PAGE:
Samsung posted less-than-great results for its Q2 2014 earnings report back in August, an things aren’t looking any better for Q3 either. In the wake of increased competition from Chinese smartphone makers and the announcement of bigger-screened Apple devices, several analysts have adjusted their Q3 forecasts for the Korean giant.
IBK Securities originally forecasted operating profits for July-September to be around 6 trillion won (roughly $5.8 billion), but have now adjusted down to just 5 trillion won. IBK also believes expected sales will fall as low as 49 trillion won. Again, IBK isn’t the only one making changes, as both BS Securities and Samsung Securities both predict sales of 49.8 and 50.5 trillion respectively and operating profits in the 5.7 trillon won range. How does this compare to last year? Q3 2013 saw an operating profit of 10.16 trillon won, basically double what IBK and others are predicting.
Looking at these forecasts, it’s easy to think that Samsung has seen better days, and it has. That said, it’s not all doom and gloom, either. Samsung is still the de facto leader of the Android world. Additionally, the recently announced Note 4 has yet to make its way into the hands of consumers and new devices like the premium Galaxy Alpha family could also win the Korean giant new and/or returning fans in the months and years to come.
It’s true that Samsung has seen an increased level of competition from both old rivals like Apple and newcomers like Xiaomi, but Samsung shouldn’t panic just yet. Slumps happen, the question is whether Sammy can rise above the challenges and come out strong than ever. What do you think, is this the beginning of Samsung’s fall from grace as the king of Android OEMs or just a temporary slump? Additionally, what changes can Samsung make to turn things around?
Source:: android authority
Indie app of the day – Neonize
By Joe Hindy
What is Neonize?
Neonize is a rhythm based shooter game that is a little bit like mixture of Flash Flash Revolution and Asteroid. The way it works is you must tap the screen in a specific manner to a beat, memorize the pattern, and continue level to level. If you mess up, the thing in the center that you’re defending gets destroyed and you lose.
Here’s how it works. There are four buttons on the screen. As a song on the device plays, things will fly toward the center and pass through the buttons. You just need to hit the buttons in time to shoot the object headed for the center. Each level has phases where the music ramps up and gets faster which means the objects floating to the center get faster as well. There are also Google Play Games achievements so you can track your progress if you want to.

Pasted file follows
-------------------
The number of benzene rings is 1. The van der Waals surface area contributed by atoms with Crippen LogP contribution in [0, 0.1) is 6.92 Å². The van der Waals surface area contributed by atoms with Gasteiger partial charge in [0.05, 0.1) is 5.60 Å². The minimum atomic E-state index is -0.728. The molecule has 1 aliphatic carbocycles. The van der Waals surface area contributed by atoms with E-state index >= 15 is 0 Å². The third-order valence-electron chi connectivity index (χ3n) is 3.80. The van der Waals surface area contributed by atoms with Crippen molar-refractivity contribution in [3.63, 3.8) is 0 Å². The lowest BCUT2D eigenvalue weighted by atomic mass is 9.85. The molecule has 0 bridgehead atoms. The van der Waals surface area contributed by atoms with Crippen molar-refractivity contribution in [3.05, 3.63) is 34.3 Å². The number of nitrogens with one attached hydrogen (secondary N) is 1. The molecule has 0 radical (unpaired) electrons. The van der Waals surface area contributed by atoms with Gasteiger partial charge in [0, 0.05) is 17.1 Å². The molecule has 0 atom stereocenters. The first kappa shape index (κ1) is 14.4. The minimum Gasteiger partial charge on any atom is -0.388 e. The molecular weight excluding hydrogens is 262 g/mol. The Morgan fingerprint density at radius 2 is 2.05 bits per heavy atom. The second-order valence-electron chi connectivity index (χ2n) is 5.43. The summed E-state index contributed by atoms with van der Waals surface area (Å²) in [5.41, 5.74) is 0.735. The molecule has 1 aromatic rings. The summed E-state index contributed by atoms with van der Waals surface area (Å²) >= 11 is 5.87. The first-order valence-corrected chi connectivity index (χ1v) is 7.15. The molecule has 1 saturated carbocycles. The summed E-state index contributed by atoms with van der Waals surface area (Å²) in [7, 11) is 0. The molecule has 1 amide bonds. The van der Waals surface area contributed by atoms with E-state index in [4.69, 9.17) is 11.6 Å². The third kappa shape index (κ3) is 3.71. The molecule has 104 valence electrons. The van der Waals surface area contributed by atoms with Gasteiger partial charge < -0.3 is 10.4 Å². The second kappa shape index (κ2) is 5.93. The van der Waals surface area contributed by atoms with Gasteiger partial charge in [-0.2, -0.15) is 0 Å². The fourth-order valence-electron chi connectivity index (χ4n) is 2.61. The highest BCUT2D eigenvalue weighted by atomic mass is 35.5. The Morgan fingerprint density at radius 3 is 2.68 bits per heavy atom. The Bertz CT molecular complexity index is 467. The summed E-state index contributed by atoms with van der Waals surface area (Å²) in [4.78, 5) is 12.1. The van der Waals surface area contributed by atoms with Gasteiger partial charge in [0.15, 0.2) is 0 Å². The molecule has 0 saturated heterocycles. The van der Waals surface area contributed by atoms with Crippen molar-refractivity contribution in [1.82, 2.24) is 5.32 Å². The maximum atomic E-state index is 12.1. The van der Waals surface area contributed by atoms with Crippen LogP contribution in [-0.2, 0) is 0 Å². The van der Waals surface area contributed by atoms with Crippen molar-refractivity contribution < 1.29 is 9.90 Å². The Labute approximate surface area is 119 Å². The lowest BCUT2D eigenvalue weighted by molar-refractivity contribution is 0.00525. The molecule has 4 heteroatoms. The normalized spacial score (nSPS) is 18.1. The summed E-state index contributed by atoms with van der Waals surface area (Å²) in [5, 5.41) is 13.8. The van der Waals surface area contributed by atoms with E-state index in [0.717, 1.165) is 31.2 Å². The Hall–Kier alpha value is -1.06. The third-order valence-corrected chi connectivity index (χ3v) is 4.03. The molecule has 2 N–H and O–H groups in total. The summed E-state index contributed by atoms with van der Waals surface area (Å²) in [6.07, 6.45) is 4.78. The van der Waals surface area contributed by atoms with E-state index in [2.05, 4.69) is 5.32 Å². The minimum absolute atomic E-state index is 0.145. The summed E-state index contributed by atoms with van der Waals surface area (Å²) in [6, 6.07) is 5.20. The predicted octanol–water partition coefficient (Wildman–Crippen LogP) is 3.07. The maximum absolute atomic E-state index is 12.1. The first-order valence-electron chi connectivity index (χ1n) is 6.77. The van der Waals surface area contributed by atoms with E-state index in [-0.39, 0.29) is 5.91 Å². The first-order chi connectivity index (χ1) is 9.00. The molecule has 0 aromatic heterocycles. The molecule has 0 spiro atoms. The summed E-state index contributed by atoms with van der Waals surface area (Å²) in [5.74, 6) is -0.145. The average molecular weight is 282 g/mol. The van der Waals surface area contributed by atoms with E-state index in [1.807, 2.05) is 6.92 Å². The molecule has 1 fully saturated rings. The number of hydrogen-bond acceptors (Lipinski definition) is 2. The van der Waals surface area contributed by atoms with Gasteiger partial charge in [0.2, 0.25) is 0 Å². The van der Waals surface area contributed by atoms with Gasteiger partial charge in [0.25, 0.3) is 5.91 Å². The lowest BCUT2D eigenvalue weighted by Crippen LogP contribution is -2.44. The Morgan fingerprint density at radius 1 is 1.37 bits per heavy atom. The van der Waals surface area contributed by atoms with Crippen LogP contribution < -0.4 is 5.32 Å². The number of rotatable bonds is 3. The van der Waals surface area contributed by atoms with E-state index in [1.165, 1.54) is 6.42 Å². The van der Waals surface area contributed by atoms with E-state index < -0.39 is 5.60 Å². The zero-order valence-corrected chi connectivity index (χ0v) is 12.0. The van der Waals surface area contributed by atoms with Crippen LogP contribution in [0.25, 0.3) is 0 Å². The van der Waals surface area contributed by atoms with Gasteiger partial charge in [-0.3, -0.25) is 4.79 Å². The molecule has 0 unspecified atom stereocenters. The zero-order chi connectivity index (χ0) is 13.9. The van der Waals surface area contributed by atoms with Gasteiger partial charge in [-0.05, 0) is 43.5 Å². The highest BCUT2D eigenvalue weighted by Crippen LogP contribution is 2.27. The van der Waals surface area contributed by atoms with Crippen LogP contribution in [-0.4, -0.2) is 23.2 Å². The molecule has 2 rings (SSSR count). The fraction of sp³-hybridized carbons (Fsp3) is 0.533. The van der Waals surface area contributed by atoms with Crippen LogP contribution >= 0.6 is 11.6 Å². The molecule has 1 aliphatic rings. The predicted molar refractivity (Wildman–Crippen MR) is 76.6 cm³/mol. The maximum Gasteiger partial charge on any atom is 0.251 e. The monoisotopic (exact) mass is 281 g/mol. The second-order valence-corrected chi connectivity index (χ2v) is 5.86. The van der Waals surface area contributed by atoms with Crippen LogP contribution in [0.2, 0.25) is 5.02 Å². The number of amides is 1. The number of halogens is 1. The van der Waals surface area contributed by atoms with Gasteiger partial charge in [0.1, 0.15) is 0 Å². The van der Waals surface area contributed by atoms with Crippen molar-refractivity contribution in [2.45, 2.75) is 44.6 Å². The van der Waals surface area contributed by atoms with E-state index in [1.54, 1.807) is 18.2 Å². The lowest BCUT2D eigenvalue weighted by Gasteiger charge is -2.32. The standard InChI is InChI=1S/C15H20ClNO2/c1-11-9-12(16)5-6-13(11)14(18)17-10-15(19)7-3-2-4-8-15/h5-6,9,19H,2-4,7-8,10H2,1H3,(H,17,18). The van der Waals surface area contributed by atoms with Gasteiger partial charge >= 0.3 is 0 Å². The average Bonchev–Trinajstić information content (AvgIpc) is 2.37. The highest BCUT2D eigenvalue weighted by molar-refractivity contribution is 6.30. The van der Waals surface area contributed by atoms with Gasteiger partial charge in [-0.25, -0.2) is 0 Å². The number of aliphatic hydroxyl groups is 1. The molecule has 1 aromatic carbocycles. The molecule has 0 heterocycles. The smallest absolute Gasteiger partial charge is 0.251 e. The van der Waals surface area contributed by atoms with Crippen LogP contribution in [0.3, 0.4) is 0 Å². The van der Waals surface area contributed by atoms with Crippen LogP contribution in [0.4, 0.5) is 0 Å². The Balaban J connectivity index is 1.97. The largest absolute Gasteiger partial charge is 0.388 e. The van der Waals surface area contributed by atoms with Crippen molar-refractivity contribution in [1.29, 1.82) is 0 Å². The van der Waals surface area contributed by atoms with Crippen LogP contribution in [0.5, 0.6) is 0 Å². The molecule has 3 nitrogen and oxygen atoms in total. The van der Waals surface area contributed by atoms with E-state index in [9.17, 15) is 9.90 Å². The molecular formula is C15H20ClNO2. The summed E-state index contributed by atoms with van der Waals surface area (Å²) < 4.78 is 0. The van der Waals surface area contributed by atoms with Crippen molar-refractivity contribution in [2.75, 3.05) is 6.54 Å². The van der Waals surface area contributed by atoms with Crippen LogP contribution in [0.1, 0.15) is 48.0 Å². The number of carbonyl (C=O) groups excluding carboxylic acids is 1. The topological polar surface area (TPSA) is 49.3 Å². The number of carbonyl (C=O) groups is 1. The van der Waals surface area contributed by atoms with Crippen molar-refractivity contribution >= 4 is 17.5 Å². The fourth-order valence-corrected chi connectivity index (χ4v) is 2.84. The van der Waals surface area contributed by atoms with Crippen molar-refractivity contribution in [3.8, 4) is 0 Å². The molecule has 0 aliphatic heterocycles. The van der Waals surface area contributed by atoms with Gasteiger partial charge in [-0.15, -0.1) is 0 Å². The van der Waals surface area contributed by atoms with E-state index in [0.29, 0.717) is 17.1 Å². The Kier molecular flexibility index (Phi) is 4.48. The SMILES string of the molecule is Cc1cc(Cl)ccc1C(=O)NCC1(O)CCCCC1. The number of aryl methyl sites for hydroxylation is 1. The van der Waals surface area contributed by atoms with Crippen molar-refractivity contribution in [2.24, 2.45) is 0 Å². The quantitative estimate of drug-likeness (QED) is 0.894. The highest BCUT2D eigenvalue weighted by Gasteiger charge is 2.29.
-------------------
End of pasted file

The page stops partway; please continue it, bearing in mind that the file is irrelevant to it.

It features arcade style graphics, lots of bright colors, and fast paced game play. This is perfect for those who only want to play for a few minutes at a time. It’s also totally free without in app purchases so it’s also great for people looking for a distraction who also are also looking for something inexpensive.
Boom tish boom tish boom tish.
- Quick game play and colorful graphics make this a great time waster for people of all ages.
- Free to play with no in app purchases.
- Difficulty progression makes it easy to start out and learn and difficult to finish.
- Arcade style retro graphics are great for those who like to keep their games simple.
- Google Play Games services adds achievements.
- It doesn’t have a lot of depth. You play the rhythm game and there’s a cursory story line, but that’s about it.
- Since it is rhythm based, you’ll can’t play this game quietly.
- The game is a little short.
There aren’t a lot of rhythm based games on Android and this is a decent one. It is free to play without in app purchases which will make people happy. The graphics are colorful and fun even if they are a bit minimal. If you like rhythm based stuff, check it out!
Source:: android authority
Motorola offering students $50 off the new Moto X
By Sean Riley
If you have an .edu address then you qualify for a $50 discount on the off contract Moto X (Pure Edition) when it goes up for pre-order tomorrow. You do need to have current access to the .edu address, though, as Motorola will be sending a promo code to that address that you can apply during the pre-order.
The Moto X is already one of the better values on the smartphone market at $499, so at $449 I can’t recommend it enough. And getting the carrier-free version is definitely the way to go if you can in order to avoid AT&T and Verizon’s bloatware.
This offer does allow you to customize with Moto Maker, which I had a lot of fun with on my original Moto X. One of the new leather backs would be pretty tempting to me, but the bamboo on my review unit looks and feels fantastic too, so I’m not sure if there are any bad options.
If you’ve got a .edu email address and want to be one of the first with Motorola’s latest, hit up the source link to get your discount code so you are ready to get that pre-order in tomorrow.